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My sister-in-law hunted elk with BLR in 257 Roberts for a few years. It did the job when she shot straight. But one bull was not hit through the chest with first two bullets and the animal covered a lot of ground before two more shots downed it. After that, my brother bought her a BLR in 7mm-08.

Her 7mm-08 is loaded with 140 grain Trophy Bear Claw or Nosler Partition bullets. This combo has put much meat into the freezer!

Are you hunting at Grizzley Island?

Good hunting to you.

Jack
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Old June 29, 2010, 10:37 AM   #18
arthurrh
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I'm leaning more heavily toward the 270 at this point. I did some comparisons of ballistics and the difference between that and the 7mm isn't enough to really care about - I've heard that elk are notoriously bad at math anyway.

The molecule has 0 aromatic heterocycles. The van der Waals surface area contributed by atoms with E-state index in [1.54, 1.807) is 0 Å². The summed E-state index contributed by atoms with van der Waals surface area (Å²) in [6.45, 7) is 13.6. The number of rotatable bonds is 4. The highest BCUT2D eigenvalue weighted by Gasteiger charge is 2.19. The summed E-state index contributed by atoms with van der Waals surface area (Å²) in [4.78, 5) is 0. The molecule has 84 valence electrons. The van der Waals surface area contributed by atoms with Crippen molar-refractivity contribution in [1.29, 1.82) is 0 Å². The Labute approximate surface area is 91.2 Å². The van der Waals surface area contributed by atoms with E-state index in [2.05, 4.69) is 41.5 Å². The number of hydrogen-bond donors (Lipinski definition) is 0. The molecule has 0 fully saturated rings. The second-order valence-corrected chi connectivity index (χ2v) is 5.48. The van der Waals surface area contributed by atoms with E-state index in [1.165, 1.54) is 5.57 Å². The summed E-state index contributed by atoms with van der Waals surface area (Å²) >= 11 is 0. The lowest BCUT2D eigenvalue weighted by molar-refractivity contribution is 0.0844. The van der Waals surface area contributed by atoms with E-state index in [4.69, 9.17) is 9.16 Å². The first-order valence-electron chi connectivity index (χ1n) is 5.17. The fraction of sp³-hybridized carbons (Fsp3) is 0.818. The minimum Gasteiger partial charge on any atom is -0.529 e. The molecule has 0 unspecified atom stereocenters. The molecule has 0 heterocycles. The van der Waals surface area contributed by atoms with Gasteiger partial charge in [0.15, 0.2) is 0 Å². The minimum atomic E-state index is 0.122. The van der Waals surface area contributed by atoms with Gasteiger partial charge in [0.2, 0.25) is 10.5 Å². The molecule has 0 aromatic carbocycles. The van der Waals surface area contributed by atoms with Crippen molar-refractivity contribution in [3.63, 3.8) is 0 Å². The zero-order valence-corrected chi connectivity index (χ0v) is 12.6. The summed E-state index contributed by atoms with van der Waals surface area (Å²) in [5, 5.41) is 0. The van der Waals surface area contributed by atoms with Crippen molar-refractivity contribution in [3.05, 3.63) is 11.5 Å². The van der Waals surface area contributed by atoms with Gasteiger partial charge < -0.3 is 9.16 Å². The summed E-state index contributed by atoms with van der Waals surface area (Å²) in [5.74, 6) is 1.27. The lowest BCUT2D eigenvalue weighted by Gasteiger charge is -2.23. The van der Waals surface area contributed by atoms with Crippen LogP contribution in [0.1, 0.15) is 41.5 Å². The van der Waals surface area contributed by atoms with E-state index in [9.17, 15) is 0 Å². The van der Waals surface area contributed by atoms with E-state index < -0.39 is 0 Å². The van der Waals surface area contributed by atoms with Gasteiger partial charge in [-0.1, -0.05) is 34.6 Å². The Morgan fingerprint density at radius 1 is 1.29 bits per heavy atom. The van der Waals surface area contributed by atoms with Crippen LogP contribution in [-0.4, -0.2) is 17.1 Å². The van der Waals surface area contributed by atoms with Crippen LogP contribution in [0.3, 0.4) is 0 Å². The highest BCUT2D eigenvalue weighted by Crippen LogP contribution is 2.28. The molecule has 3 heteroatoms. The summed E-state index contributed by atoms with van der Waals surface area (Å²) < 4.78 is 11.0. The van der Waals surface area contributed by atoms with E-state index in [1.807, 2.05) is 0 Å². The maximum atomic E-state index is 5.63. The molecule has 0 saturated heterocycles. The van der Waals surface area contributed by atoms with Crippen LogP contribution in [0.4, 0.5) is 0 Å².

My tag is for La Panza.
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Old June 29, 2010, 10:51 AM   #19
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.270 and 150gr. bullets.
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Old June 29, 2010, 11:07 AM   #20
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The solid copper bullets are making almost everything we think of in bullet selection obsolete. They are expensive, and not really needed in most cases. For deer hunting with most standard calibers they are simply not needed, unless required by law.